Logic and Rhetoric
Taught by Derek Ririe
(Fulfills following credits: Speech, Logic, English II)
Rhetoric implies the art of composition as well as presentation. The Rhetoric class aims to teach students to develop their communication skills. The class will be taught from a Classical perspective, which will improve the student’s ability to speak and write, with the intent to inform or persuade. Ultimately, Rhetoric provides a foundation from which students can use their creativity and personal interests to express themselves.
Students will gain:
• Competency and mastery in persuasive writing
• Clear understanding of logic and its function
• Confidence in public speaking and performance
Foundations of American Government
Taught by Derek Ririe
The class will explore both the day to day mechanics of American government and the underlying philosophies which led to its creation. We will span a range of political history, including Aristotle, Polybius, Machiavelli, Descartes, Hobbes, Locke and the Founding Fathers. Special emphasis will be given to the Constitution, Declaration of Independence, Bill of Rights and Federalist Papers. Students will also learn the mechanics of American Government, including the functions of government, its core institutions, and the executive, legislative and judicial branches.
(Fulfills following credits: Senior Project)
All full-time students will complete a term project during the spring semester. This project will encourage students to synthesize the ideas and influences from different subjects into one “Masterpiece,” and may take the form of an essay, a work of art, or another creative project.
Taught by Deandra Holzerland
(Fulfills following credits: Foreign Language, Language Arts)
Spanish class will be a dynamic classroom environment, aiming to equip students with both the technical knowledge and the conversational skills needed to be confident in another language. The class will be integrated to accommodate a variety of levels, and will provide learning through a variety of methods.
Health and Wellness (Fall Semester)
Taught by Carlos Morales
Built on the ideals of being a good steward of our bodies, this class will give students confidence in who they are as both bodies and souls. The knowledge and practice they will receive will have long lasting impact on their ability to live as healthy, happy human beings. There will be three areas covered in the class: fitness, nutrition, and culinary arts. Students will learn basic anatomy, gain working knowledge of essential diet, and learn the importance of regular exercise for living a healthy lifestyle. They will learn basic fitness techniques, as well as how to properly prescribe exercise for their lifespan, and basic life-saving skills such as CPR, choking, and strokes. In culinary, arts students will learn the basics of cooking (how to read recipes, and cook and serve a meal), and practice kitchen skills from knife use to a roux to food code regulations.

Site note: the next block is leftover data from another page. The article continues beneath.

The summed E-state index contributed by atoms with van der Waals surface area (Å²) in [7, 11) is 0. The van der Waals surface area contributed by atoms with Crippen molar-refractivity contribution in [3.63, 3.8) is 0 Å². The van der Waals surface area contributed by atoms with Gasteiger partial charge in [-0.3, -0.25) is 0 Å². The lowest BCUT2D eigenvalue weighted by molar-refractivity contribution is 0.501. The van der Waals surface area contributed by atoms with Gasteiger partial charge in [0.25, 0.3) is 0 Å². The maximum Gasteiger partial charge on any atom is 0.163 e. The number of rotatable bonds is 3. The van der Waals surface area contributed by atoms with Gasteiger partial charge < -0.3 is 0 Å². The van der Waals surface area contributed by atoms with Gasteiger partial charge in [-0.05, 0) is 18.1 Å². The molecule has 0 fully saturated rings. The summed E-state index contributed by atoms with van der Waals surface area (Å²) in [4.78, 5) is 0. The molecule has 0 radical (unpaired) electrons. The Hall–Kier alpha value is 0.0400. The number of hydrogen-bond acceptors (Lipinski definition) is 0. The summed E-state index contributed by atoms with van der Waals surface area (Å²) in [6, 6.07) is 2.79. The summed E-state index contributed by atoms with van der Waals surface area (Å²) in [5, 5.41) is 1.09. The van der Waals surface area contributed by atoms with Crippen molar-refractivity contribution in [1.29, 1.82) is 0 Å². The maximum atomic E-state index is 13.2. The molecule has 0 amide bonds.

Financial Planning/Vocational Prep (Fall Semester)
Taught by Terri Suggs and Catherine Fishman
For the first six weeks, the Financial Planning course will give students the understanding and practical tools they need to be able to make wise financial choices. Working from Dave Ramsey’s Personal Finance course, students will learn about saving, budgeting, credit, debt, insurance, income, taxes, and the importance of giving.
Next, the students will transition to six weeks of Vocational Prep. The purpose of this class is to empower students to pursue their dreams during, after, and beyond highschool. The students will examine their passions, interests, and God-given talents to discover which industries they might thrive in.
The class is broken into four parts:
Self examination/Philosophy (We will examine cultural norms of “success.” Students will take a variety of strength-finding and personality tests to understand their unique skill set from a more objective point of view.)
Executive Skills (such as organization, time management, scheduling, etc.)
Exploring the Community (This will include field trips and guest speakers from the community. The purpose of this portion is to expose the students to a variety of career paths.)
College Prep (Explore if college is the right next step for them, which type of college will be the best fit, Admissions by Design, College Preparation, SATs, logistics of applying to college).
Every section will include creative writing and presentation/speaking assignments. This will help develop writing and communication skills.
Psychology (Spring Semester)
Taught by Michael Kamplain
This class may be taken for college credit. Please contact us for more details.
This survey course is an introduction to psychology. Psychology is the scientific study of thinking, emotion, and behavior. This course introduces students to the diverse research areas of psychology such as psychobiology, motivation, learning, cognitive and social processes, abnormality and emphasizing empirical findings of the discipline. The information we will explore in this class can be a pathway to expand your knowledge to help yourself, your family and other relationships. Your encounters with this new information may encourage you to apply this knowledge in practical and positive ways.
Economics and Ideologies (Summer)
Taught by Derek Ririe
This will be an exploration of the economic, political and social ideas which have shaped the 18th, 19th and 20th centuries. Writing, critical thinking and discussion will be encouraged as we examine the ideologies which have shaped our world. Economically, this will include a historical look at economic thinkers from Adam Smith to John Maynard Keynes, coupled with an overview of macro vs micro economics and key terms such as GDP, GNP, Supply and Demand, Capital, Division of Labor, etc.